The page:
Masculine role variables and outcomes among men with spinal cord injury

Short Title:
Model System:
Reference Type:
Journal Article
Accession No.:
Disability & Rehabilitation
Year, Volume, Issue, Page(s):
2007, vol. 29, issue , pp 625-633
Publication Website:
Purpose. Few studies have considered the impact of masculine role variables on outcome and adjustment to SCI among men. The present study examined the relations among SCI, views of masculinity, psychological adjustment, and rehabilitation outcomes among men with SCI. Method. The sample included 20 men with SCI receiving inpatient rehabilitation, with a mean age of 45 years. Data included demographic variables as well as Conformity to Masculine Norms Inventory (CMNI), Gender Role Conflict Scale (GRCS), Functional Independence Measure (FIM), and Satisfaction with Life Scale ratings, and change in marital status. Results. The findings revealed that satisfaction with life was positively related to scores on the CMNI Violence scale, FIM change from admission to discharge was positively related to the CMNI Emotional Control scale and negatively related to the CMNI Dominance scale. Change in marital status was inversely related to the CMNI Emotional Control and Primacy of Work scales and the GRCS Restricted Emotionality and Power, Success, and Competition scales. Conclusions. The findings show that certain aspects of the traditional masculine role (i.e., ability to modulate strong emotions) may be adaptive in the rehabilitation process, whereas other aspects (i.e., a dominant interpersonal style) may present a barrier to effective rehabilitation.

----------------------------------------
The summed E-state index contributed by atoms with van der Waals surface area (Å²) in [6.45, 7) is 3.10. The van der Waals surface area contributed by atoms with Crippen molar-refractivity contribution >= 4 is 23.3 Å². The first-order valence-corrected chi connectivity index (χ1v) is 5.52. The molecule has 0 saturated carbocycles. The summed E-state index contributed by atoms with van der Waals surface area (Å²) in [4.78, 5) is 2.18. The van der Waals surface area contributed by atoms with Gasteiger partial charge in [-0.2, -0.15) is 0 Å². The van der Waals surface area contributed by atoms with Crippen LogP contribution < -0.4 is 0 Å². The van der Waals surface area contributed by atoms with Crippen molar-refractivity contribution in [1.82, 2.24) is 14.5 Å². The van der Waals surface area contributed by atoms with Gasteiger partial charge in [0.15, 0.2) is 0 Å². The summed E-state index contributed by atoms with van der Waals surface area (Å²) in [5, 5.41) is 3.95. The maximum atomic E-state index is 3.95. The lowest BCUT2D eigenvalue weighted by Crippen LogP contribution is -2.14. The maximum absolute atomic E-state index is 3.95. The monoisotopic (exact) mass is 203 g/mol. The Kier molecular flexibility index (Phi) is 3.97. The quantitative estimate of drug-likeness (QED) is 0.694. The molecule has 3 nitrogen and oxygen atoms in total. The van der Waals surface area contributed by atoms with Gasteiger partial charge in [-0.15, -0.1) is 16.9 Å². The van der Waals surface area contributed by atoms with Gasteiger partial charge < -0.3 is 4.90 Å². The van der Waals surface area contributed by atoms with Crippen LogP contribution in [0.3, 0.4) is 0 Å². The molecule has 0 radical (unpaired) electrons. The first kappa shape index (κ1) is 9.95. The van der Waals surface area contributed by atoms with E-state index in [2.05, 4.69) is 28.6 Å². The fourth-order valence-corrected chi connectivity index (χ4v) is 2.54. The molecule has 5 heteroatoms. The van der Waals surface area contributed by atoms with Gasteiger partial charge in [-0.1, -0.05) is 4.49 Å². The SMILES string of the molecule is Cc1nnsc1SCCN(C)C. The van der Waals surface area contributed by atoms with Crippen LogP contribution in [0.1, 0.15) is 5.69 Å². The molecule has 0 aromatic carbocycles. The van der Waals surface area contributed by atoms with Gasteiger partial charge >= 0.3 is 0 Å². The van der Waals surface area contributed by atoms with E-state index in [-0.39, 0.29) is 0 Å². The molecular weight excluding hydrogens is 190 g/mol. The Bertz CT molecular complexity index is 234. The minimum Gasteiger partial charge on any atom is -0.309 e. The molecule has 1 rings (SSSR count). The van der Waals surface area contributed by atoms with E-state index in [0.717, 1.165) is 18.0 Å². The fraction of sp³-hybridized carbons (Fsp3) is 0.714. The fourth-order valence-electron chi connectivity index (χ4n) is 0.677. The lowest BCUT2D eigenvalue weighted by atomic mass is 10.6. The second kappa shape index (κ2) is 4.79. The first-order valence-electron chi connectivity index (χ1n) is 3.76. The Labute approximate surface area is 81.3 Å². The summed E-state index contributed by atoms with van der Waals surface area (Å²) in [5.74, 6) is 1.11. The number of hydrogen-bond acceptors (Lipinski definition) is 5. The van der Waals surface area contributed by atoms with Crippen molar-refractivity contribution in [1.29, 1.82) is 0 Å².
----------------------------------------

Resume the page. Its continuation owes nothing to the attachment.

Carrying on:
Schopp, L.H.; Good, G.E.; Barker, K.B.; Mazurek, M.O.; Hathaway, S.L.
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